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Industrial PCs

Supercomputer launched to honor university’s 200th anniversary

Indiana University’s supercomputer, Big Red 200, launched for the university's bicentennial, has greater than 6 quadrillion floating-point operations per second, or petaFLOPS.
By Ceci Jones February 20, 2020
Courtesy: Indiana University

With artificial intelligence capabilities and a peak performance rate of more than 6 petaFLOPS, Indiana University’s supercomputer, Big Red 200, solidifies its standing as a high-performance computing powerhouse.

Big Red 200 operates at a peak rate more than six times faster than its predecessor (Big Red II), with greater than 6 quadrillion—or six thousand trillion—floating-point operations per second, or petaFLOPS. Named Big Red 200 in honor of the IU Bicentennial celebration, the new system is more than 300 times faster than the original Big Red supercomputer installed 15 years ago. IU dedicated Big Red 200 as part of IU’s Bicentennial event, “A Day of Commemoration: IU’s 200th Anniversary.”

“Big Red 200 is giant leap forward in supercomputing capacity to support IU researchers and students,” said Brad Wheeler, IU vice president for IT and chief information officer (CIO). “As one of Cray’s newest and most sophisticated systems, it will support large-scale research in medicine, climate modeling, physics, and hundreds of academic disciplines. The combination of the AMD Rome CPUs and the next-generation NVIDIA Tensor Core GPUs are well-matched to the needs of IU researchers for simulation, AI, and many forms of research.”

How fast is Big Red 200? It would take everyone in the state of Indiana more than 28 years— performing one calculation per second 24 hours a day, 7 days a week, 365 days a year—to perform the same number of calculations that Big Red 200 can do in just one second.

IU partnered with Hewlett Packard Enterprise (HPE) and NVIDIA to build Big Red 200. The new system is the first of HPE’s next-generation Cray Shasta supercomputers to be deployed anywhere in the world and is specifically crafted for IU’s needs. Upgrades to the IU Data Center will allow Big Red 200 to leverage warm water cooling, according to ASHRAE W3 temperatures.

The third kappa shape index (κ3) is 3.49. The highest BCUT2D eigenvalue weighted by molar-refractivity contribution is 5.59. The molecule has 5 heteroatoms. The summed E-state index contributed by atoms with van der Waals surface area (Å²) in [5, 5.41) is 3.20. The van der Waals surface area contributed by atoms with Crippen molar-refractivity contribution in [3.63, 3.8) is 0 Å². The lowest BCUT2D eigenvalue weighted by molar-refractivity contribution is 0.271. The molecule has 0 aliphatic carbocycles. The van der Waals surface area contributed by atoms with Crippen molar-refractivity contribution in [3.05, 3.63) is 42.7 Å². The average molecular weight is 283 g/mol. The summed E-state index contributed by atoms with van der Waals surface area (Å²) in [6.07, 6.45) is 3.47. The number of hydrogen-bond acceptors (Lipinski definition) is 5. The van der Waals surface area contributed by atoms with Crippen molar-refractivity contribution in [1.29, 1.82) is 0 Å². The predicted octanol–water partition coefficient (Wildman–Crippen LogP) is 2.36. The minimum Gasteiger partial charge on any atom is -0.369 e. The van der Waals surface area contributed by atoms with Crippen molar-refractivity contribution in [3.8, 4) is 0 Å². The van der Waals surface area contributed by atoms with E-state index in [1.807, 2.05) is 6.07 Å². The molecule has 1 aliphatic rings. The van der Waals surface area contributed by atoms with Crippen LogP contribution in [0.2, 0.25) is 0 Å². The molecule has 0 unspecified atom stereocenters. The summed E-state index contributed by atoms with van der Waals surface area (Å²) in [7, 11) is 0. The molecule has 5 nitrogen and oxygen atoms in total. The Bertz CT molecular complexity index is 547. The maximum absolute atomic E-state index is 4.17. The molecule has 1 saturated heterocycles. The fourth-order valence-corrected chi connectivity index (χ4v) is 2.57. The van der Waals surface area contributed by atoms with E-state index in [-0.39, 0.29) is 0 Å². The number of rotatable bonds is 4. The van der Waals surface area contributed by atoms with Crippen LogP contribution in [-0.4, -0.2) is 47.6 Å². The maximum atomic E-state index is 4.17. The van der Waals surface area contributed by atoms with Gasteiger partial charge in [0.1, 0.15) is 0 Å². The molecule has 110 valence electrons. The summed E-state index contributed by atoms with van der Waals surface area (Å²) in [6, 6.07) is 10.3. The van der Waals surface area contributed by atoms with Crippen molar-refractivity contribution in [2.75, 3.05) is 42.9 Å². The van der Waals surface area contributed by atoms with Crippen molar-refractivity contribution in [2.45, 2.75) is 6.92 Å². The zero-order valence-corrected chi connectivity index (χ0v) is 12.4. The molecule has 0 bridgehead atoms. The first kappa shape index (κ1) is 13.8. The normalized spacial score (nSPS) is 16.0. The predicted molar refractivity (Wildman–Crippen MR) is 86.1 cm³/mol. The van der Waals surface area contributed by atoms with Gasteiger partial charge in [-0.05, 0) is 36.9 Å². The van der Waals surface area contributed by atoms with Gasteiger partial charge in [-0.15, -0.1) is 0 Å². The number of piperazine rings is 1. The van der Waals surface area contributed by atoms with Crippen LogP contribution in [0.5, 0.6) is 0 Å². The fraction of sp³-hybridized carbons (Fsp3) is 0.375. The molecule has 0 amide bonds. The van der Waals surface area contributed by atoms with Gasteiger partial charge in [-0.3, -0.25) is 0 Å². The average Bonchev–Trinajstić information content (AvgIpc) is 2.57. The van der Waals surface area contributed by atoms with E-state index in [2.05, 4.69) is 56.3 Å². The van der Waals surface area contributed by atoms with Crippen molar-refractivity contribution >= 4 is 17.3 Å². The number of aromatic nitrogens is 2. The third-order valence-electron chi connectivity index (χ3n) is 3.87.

IU President Michael A. McRobbie and First Lady Laurie Burns McRobbie pose alongside Big Red 200 after the dedication ceremony. The new Cray system combines AMD Rome CPUs and next-generation NVIDIA Tensor Core GPUs to support hundreds of disciplines at IU. Courtesy: Indiana University

IU President Michael A. McRobbie and First Lady Laurie Burns McRobbie pose alongside Big Red 200 after the dedication ceremony. The new Cray system combines AMD Rome CPUs and next-generation NVIDIA Tensor Core GPUs to support hundreds of disciplines at IU. Courtesy: Indiana University

Big Red 200 contains nearly 100,000 cores and leverages HPE’s Cray Slingshot interconnect technology. The system will also feature 256 NVIDIA Tensor Core GPUs to be added in the fall. When that happens, IU’s Big Red 200 will be architecturally similar to the pre-exascale Perlmutter system in development for the National Energy Research Scientific Computing Center (NERSC). (NERSC is the primary scientific computing facility for the Office of Science in the U.S. Department of Energy.)

“NVIDIA is honored to be a part of the investment Indiana University has chosen to make in its students and faculty,” said Cheryl Martin, director of higher education at NVIDIA. “With the Big Red 200 reveal, IU becomes one of the preeminent universities providing the required platform for accelerating today’s HPC and AI research.”

Indiana University (IU)

www.iu.edu

– Edited by CFE Media. See more Control Engineering industrial PC stories.


Ceci Jones
Author Bio: Indiana University